Purpose: We investigated the feasibility, safety, and biologic activity of adenovirus-mediated p53 gene transfer in patients with locally advanced bladder cancer. Patients and Methods: Patients with measurable, locally advanced transitional-cell carcinoma of the bladder who were not candidates for cystectomy were eligible. On a 28-day cycle, intravesical instillations of INGN 201 (Ad5CMV-p53) were administered on days 1 and 4 at three dose levels (10 10 particles to 1012 particles) or on either 4 or 8 consecutive days at a single dose level (1012 particles). Results: Thirteen patients received a total of 22 courses without dose-limiting toxicity. Specific transgene expression was detected by reverse transcriptase polymerase chain reaction in bladder biopsy tissue from two of seven assessable patients. There were no changes in p53, p21waf1/cip1, or bax protein levels in bladder epithelium evident from immunohistochemical analysis of 11 assessable patients. Outpatient administration of multiple courses was feasible and well tolerated. A patient with advanced superficial bladder cancer showed evidence of tumor response. Conclusion: Intravesical instillation of Ad5CMV-p53 is safe, feasible, and biologically active when administered in multiple doses to patients with bladder cancer. Observations from this study indicate that this treatment has an antitumor effect in superficial transitional-cell carcinoma. Improvements in the efficiency of gene transfer and the levels of gene expression are required to develop more effective gene therapy for bladder cancer.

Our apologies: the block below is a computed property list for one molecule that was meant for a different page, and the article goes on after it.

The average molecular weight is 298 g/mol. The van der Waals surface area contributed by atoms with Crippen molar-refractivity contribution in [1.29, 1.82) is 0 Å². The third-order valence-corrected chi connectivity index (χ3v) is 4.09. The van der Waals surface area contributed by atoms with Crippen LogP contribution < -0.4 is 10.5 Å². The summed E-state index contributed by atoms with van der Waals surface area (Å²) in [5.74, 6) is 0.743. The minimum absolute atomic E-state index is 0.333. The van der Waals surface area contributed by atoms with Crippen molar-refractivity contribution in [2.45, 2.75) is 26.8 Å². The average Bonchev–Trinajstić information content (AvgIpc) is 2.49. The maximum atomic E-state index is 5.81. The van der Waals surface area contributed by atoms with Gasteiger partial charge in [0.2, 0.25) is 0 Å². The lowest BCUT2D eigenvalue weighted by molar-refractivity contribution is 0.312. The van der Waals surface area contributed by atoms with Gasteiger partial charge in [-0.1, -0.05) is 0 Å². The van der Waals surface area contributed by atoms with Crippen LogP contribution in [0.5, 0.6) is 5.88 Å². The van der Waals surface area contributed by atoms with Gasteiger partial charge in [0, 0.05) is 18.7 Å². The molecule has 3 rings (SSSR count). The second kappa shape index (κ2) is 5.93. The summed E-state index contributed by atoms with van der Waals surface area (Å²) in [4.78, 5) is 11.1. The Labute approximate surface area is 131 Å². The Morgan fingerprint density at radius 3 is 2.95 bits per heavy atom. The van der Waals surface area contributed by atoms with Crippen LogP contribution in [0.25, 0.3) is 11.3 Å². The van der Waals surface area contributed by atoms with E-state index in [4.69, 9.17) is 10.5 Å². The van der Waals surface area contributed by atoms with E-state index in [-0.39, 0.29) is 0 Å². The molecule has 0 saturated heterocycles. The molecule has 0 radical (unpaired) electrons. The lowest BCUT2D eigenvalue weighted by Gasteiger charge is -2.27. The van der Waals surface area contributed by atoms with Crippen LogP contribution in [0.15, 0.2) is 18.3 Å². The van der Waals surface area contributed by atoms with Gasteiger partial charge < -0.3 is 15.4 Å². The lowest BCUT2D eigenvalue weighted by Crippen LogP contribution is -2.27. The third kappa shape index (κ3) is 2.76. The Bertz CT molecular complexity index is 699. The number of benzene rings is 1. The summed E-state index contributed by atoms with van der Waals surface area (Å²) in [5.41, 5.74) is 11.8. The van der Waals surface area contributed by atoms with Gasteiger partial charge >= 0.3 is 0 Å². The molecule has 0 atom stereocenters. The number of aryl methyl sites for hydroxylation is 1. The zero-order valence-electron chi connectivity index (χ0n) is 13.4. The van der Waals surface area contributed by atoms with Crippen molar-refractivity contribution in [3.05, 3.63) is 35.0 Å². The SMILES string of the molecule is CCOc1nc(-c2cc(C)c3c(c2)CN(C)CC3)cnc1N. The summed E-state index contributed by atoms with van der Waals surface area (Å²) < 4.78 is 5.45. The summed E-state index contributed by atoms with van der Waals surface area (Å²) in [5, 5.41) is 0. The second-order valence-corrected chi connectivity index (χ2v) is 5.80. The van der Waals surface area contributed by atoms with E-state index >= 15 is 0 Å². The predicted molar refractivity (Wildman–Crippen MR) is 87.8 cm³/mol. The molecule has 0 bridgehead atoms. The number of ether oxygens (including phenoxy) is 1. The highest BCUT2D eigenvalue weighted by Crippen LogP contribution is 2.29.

ASJC Scopus subject areas
- Cancer Research